1x400ft Black & White/Sound 17 minutes approximately Available from Derann

The following is an extract of the full review to appear in Film For The Collector and Ace Magazine.

The 3D science fiction classic from 1953 originally released by Universal 8 is now back on the market as a re-release from Derann. And given the way second hand copies of this film are snapped up for vast sums of money this could be an astute move by those boys from Dudley.

When a huge asteroid streaks across the sky and crashes to earth John Putnam (played by Richard Carlson), his fiancé Ellen Fields (Barbara Rush) and helicopter pilot take a ride to investigate the crash site. Putnam ventures down into the crater to find a strange spherical craft with an open hatch. This closes just before an avalanche hides the craft from prying human eyes.

Local people start to vanish and Putnam becomes suspicious as to what is actually going on when two reappear under the apparent control of the aliens. When Putnam confronts them the pair ask for his trust and advise that they only need time – they do not intend to harm anyone. These aliens seem alright and not at all like the usual lot we get invading our planet. Putnam agrees that he will go along with them. However, others do not trust them and when Ellen is taken a vengeful mob is formed. The aliens are prepared to destroy themselves and their interstellar ship rather than have it fall into the wrong hands and it rests on Putnams shoulders to stop the mob and save the day.

This film originally utilized the Polaroid method of 3D projection when originally released and this was widely considered to be the preferred choice prior to the introduction of LCD glasses which can be now enjoyed at Imax cinemas around the world. When re-released in the 70’s to take advantage of the resurgence of interest in 3D the anaglyph process was used not only to save money but to make it available to all cinemas who merely needed to purchase the relevant red/green glasses. Some films receiving this treatment fared better than others and ‘It Came From Outer Space’ is one of those in the better category.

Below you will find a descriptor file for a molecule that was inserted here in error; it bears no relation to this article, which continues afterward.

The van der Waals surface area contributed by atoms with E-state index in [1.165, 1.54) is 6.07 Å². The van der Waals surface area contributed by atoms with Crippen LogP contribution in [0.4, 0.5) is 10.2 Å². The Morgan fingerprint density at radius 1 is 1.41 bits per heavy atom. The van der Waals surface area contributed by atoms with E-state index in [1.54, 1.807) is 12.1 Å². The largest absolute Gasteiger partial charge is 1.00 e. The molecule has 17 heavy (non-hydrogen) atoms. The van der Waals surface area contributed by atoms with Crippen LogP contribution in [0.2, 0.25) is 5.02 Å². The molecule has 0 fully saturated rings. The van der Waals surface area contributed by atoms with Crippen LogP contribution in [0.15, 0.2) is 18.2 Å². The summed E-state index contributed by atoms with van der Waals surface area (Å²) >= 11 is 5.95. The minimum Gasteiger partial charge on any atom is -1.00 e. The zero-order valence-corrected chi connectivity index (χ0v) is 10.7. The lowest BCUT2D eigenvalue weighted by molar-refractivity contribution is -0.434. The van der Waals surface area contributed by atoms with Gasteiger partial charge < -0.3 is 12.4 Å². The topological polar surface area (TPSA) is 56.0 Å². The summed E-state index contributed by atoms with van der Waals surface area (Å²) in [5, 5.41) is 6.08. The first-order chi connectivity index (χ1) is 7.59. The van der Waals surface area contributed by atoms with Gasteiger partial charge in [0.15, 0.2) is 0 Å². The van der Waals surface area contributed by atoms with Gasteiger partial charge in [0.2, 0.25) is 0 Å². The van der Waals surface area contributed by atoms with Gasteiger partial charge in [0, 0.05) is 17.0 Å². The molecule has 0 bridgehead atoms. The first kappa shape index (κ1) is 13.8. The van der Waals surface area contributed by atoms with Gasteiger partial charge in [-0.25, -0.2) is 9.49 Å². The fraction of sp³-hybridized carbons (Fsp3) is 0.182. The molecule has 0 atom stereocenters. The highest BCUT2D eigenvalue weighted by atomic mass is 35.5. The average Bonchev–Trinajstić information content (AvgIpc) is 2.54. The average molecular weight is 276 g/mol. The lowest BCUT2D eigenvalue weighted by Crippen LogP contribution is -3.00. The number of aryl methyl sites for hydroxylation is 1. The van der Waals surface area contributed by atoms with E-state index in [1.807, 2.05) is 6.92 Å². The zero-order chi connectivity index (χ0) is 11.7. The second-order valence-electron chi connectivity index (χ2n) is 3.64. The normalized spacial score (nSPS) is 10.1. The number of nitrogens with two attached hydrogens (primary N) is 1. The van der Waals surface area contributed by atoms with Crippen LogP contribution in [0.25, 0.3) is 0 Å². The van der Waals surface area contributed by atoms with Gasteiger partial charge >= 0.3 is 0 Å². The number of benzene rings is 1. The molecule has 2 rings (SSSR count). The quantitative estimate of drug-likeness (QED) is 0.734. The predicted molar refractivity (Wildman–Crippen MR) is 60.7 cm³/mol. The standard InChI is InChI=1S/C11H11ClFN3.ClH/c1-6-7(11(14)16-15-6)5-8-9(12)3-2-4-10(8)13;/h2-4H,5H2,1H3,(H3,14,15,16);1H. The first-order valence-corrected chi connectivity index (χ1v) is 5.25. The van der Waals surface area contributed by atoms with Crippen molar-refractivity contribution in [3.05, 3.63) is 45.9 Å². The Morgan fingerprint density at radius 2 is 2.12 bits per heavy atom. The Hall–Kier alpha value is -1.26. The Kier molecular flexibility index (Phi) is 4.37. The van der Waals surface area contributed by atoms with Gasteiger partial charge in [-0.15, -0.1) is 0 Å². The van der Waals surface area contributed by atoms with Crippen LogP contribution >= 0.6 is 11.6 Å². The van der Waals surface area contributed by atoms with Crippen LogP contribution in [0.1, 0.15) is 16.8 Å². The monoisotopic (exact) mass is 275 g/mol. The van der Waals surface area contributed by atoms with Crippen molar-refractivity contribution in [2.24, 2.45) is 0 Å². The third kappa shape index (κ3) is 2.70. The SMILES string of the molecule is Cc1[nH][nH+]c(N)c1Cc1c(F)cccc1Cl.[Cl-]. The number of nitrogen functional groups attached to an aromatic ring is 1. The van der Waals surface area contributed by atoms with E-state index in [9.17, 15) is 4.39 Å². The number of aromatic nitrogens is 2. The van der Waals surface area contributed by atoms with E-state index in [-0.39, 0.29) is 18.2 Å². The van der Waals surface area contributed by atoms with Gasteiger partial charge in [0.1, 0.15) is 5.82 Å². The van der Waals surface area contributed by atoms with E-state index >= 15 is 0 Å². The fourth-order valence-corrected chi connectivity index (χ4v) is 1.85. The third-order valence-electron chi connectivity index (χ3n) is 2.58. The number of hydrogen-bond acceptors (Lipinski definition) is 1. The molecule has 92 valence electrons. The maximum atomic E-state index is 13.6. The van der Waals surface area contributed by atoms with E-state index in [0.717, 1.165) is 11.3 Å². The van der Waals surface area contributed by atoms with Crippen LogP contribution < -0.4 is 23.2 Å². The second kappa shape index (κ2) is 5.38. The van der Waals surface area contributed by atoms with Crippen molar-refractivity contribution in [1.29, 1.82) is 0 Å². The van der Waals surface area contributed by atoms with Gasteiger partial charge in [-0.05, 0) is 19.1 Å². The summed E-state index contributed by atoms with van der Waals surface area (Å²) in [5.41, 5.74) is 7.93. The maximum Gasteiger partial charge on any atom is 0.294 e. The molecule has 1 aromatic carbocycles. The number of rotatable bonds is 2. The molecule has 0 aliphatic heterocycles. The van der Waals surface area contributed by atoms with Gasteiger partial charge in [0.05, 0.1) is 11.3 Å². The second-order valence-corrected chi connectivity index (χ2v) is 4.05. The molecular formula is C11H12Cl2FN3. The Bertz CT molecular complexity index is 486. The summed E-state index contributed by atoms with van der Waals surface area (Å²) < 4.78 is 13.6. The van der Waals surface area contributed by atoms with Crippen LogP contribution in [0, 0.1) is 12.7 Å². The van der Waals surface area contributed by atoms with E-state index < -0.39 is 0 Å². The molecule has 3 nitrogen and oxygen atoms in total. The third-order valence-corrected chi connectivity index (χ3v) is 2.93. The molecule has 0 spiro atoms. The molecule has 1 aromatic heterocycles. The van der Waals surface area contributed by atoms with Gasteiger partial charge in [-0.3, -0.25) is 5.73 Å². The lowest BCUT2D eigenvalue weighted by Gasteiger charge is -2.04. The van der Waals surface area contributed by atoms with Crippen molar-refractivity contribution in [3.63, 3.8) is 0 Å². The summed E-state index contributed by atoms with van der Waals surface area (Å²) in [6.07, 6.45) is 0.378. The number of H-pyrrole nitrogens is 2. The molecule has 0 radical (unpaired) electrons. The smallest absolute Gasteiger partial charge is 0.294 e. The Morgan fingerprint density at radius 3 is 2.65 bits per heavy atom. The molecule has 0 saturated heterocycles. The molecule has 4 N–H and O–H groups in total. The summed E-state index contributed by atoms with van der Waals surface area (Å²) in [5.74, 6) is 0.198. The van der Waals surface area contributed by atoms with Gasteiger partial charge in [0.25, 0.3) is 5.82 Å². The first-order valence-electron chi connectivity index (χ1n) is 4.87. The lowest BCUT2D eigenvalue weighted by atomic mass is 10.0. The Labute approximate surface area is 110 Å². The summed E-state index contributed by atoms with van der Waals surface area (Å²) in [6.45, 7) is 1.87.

The most important thing to note is this film requires the red filter over the right eye, which is contrary to the norm. It is also worth making sure the projected image has a black border all the way around to maximize the effect. Once you have all this in place start this film. Each person sees 3D in a different way and I expect some will find it more impressive than others. From my perspective the opening titles and helicopter ride were not particularly impressive. However, once the opening minute or so was over the picture became a deep part of the room with detail appearing to go either beyond the screen or out in front as intended. During the avalanche scene one flying rock really did make me jump such was the surprise of the thing flying out into the room.

The more simple scenes are the ones I found most impressive; amongst these I could single out when the main character is in the Sheriff’s office on the telephone. Every detail is sharp and the depth to the room is unmistakable.

The print is fine. A title providing great fun and something you will not tire of seeing. It therefore comes highly recommended.

Print A Sound B John Clancy